The Eight Components of a Balanced Smile
In orthodontic treatment, esthetics has traditionally been associated with profile enhancement. Both the Angle classification of malocclusion and the cephalometric analysis have focused attention on the profile, without considering the frontal view. Even though patients come to us mainly to improve their smiles, the orthodontic literature contains more studies on skeletal structure than on soft-tissue structure, and the smile still receives relatively little attention.
The purpose of this article is to review the eight major components of the smile (Fig. 1) and discuss their impact on orthodontic diagnosis and treatment planning.
1. Lip Line
The lip line is the amount of vertical tooth exposure in smiling--in other words, the height of the upper lip relative to the maxillary central incisors. As a general guideline, the lip line is optimal when the upper lip reaches the gingival margin, displaying the total cervicoincisal length of the maxillary central incisors, along with the interproximal gingivae.1,2 A high lip line exposes all of the clinical crowns plus a contiguous band of gingival tissue, whereas a low lip line displays less than 75% of the maxillary anterior teeth.3,4 Because female lip lines are an average 1.5mm higher than male lip lines, 1-2mm of gingival display at maximum smile could be considered normal for females.3,5,6 Dental professionals have been conditioned to see a "gummy smile" as undesirable, but some gingival display is certainly acceptable, and is even considered a sign of youthful appearance.7,8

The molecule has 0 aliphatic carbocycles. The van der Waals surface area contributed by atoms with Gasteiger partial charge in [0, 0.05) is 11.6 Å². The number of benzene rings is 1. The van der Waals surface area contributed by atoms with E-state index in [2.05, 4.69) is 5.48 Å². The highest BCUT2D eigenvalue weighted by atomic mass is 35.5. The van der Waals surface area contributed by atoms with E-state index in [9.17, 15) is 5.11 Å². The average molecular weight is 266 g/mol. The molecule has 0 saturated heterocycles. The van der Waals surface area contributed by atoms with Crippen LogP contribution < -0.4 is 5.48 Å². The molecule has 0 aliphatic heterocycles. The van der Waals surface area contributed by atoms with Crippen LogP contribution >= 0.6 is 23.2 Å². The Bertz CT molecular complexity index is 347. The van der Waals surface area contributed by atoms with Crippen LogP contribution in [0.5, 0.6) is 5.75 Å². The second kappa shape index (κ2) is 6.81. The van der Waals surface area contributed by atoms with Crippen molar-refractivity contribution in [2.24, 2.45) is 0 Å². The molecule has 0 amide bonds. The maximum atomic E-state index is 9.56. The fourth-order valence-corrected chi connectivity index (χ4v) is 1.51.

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Fig. 1 Eight components of balanced smile.
The starting point of a smile is the lip line at rest, with an average maxillary incisor display of 1.91mm in men and nearly twice that amount, 3.40mm, in women.9 With aging, there is a gradual decrease in exposure of the maxillary incisors at rest and, to a much lesser degree, in smiling.4,9,10 This steady decline in maxillary tooth exposure at rest is accompanied by an increase in mandibular incisor display.9,11